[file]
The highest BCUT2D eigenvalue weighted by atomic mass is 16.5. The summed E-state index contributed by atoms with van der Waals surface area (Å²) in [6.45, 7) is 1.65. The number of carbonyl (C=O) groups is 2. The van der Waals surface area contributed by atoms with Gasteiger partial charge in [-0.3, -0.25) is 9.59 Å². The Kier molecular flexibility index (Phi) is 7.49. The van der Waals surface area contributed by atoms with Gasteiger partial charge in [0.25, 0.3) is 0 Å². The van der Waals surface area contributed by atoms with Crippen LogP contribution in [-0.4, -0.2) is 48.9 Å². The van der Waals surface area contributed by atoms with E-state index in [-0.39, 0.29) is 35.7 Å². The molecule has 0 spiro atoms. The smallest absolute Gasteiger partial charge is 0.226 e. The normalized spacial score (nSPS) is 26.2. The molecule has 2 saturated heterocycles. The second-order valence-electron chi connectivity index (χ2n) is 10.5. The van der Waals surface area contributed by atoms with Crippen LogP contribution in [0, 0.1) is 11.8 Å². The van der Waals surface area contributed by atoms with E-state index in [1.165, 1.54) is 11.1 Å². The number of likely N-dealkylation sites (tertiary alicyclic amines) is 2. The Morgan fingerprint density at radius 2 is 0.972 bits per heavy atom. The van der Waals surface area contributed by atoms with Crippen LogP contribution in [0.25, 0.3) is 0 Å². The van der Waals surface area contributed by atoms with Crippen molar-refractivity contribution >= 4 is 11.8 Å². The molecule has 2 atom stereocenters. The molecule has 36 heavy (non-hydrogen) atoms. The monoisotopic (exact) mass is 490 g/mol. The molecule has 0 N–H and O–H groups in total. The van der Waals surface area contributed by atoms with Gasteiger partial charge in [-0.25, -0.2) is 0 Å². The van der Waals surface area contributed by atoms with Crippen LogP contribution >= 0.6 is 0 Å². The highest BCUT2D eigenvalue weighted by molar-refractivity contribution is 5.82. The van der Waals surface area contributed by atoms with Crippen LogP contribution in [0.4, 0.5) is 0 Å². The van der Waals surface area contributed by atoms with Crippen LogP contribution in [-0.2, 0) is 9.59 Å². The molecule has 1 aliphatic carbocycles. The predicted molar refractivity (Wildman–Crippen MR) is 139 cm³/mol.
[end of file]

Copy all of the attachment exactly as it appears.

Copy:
The highest BCUT2D eigenvalue weighted by atomic mass is 16.5. The summed E-state index contributed by atoms with van der Waals surface area (Å²) in [6.45, 7) is 1.65. The number of carbonyl (C=O) groups is 2. The van der Waals surface area contributed by atoms with Gasteiger partial charge in [-0.3, -0.25) is 9.59 Å². The Kier molecular flexibility index (Phi) is 7.49. The van der Waals surface area contributed by atoms with Gasteiger partial charge in [0.25, 0.3) is 0 Å². The van der Waals surface area contributed by atoms with Crippen LogP contribution in [-0.4, -0.2) is 48.9 Å². The van der Waals surface area contributed by atoms with E-state index in [-0.39, 0.29) is 35.7 Å². The molecule has 0 spiro atoms. The smallest absolute Gasteiger partial charge is 0.226 e. The normalized spacial score (nSPS) is 26.2. The molecule has 2 saturated heterocycles. The second-order valence-electron chi connectivity index (χ2n) is 10.5. The van der Waals surface area contributed by atoms with Crippen LogP contribution in [0, 0.1) is 11.8 Å². The van der Waals surface area contributed by atoms with E-state index in [1.165, 1.54) is 11.1 Å². The number of likely N-dealkylation sites (tertiary alicyclic amines) is 2. The Morgan fingerprint density at radius 2 is 0.972 bits per heavy atom. The van der Waals surface area contributed by atoms with Crippen LogP contribution in [0.25, 0.3) is 0 Å². The van der Waals surface area contributed by atoms with Crippen molar-refractivity contribution >= 4 is 11.8 Å². The molecule has 2 atom stereocenters. The molecule has 36 heavy (non-hydrogen) atoms. The monoisotopic (exact) mass is 490 g/mol. The molecule has 0 N–H and O–H groups in total. The van der Waals surface area contributed by atoms with Gasteiger partial charge in [-0.25, -0.2) is 0 Å². The van der Waals surface area contributed by atoms with Crippen LogP contribution >= 0.6 is 0 Å². The highest BCUT2D eigenvalue weighted by molar-refractivity contribution is 5.82. The van der Waals surface area contributed by atoms with Crippen LogP contribution in [0.4, 0.5) is 0 Å². The van der Waals surface area contributed by atoms with Crippen LogP contribution in [-0.2, 0) is 9.59 Å². The molecule has 1 aliphatic carbocycles. The predicted molar refractivity (Wildman–Crippen MR) is 139 cm³/mol.